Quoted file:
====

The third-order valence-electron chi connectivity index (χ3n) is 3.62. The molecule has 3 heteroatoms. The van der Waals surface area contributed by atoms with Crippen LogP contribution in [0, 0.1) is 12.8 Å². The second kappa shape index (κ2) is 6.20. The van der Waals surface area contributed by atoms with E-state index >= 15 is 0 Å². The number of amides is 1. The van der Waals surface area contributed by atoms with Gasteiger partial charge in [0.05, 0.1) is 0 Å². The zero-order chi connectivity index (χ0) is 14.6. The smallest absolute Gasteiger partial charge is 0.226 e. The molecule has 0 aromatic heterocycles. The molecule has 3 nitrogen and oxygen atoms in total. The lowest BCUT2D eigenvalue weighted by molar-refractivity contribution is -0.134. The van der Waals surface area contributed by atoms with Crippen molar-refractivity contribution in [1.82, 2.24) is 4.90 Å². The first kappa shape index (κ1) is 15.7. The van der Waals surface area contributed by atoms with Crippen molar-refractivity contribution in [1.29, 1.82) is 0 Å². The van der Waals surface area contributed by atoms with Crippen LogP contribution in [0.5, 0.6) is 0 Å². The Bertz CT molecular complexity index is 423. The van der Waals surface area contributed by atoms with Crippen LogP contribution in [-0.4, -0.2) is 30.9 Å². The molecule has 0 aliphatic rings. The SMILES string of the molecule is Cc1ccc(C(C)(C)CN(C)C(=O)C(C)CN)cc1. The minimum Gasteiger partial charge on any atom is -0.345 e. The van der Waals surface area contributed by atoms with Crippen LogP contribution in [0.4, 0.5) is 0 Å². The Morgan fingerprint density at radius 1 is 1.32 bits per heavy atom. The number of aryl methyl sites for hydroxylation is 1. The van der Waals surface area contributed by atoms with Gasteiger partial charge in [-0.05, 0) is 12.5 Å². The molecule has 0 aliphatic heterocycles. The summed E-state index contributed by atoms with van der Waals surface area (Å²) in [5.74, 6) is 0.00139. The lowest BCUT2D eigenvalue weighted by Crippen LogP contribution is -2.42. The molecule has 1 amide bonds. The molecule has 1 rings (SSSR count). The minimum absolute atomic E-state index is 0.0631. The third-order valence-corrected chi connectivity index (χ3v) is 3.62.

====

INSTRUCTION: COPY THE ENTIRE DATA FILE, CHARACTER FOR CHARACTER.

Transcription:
The third-order valence-electron chi connectivity index (χ3n) is 3.62. The molecule has 3 heteroatoms. The van der Waals surface area contributed by atoms with Crippen LogP contribution in [0, 0.1) is 12.8 Å². The second kappa shape index (κ2) is 6.20. The van der Waals surface area contributed by atoms with E-state index >= 15 is 0 Å². The number of amides is 1. The van der Waals surface area contributed by atoms with Gasteiger partial charge in [0.05, 0.1) is 0 Å². The zero-order chi connectivity index (χ0) is 14.6. The smallest absolute Gasteiger partial charge is 0.226 e. The molecule has 0 aromatic heterocycles. The molecule has 3 nitrogen and oxygen atoms in total. The lowest BCUT2D eigenvalue weighted by molar-refractivity contribution is -0.134. The van der Waals surface area contributed by atoms with Crippen molar-refractivity contribution in [1.82, 2.24) is 4.90 Å². The first kappa shape index (κ1) is 15.7. The van der Waals surface area contributed by atoms with Crippen molar-refractivity contribution in [1.29, 1.82) is 0 Å². The van der Waals surface area contributed by atoms with Crippen LogP contribution in [0.5, 0.6) is 0 Å². The Bertz CT molecular complexity index is 423. The van der Waals surface area contributed by atoms with Crippen LogP contribution in [-0.4, -0.2) is 30.9 Å². The molecule has 0 aliphatic rings. The SMILES string of the molecule is Cc1ccc(C(C)(C)CN(C)C(=O)C(C)CN)cc1. The minimum Gasteiger partial charge on any atom is -0.345 e. The van der Waals surface area contributed by atoms with Crippen LogP contribution in [0.4, 0.5) is 0 Å². The Morgan fingerprint density at radius 1 is 1.32 bits per heavy atom. The number of aryl methyl sites for hydroxylation is 1. The van der Waals surface area contributed by atoms with Gasteiger partial charge in [-0.05, 0) is 12.5 Å². The molecule has 0 aliphatic heterocycles. The summed E-state index contributed by atoms with van der Waals surface area (Å²) in [5.74, 6) is 0.00139. The lowest BCUT2D eigenvalue weighted by Crippen LogP contribution is -2.42. The molecule has 1 amide bonds. The molecule has 1 rings (SSSR count). The minimum absolute atomic E-state index is 0.0631. The third-order valence-corrected chi connectivity index (χ3v) is 3.62.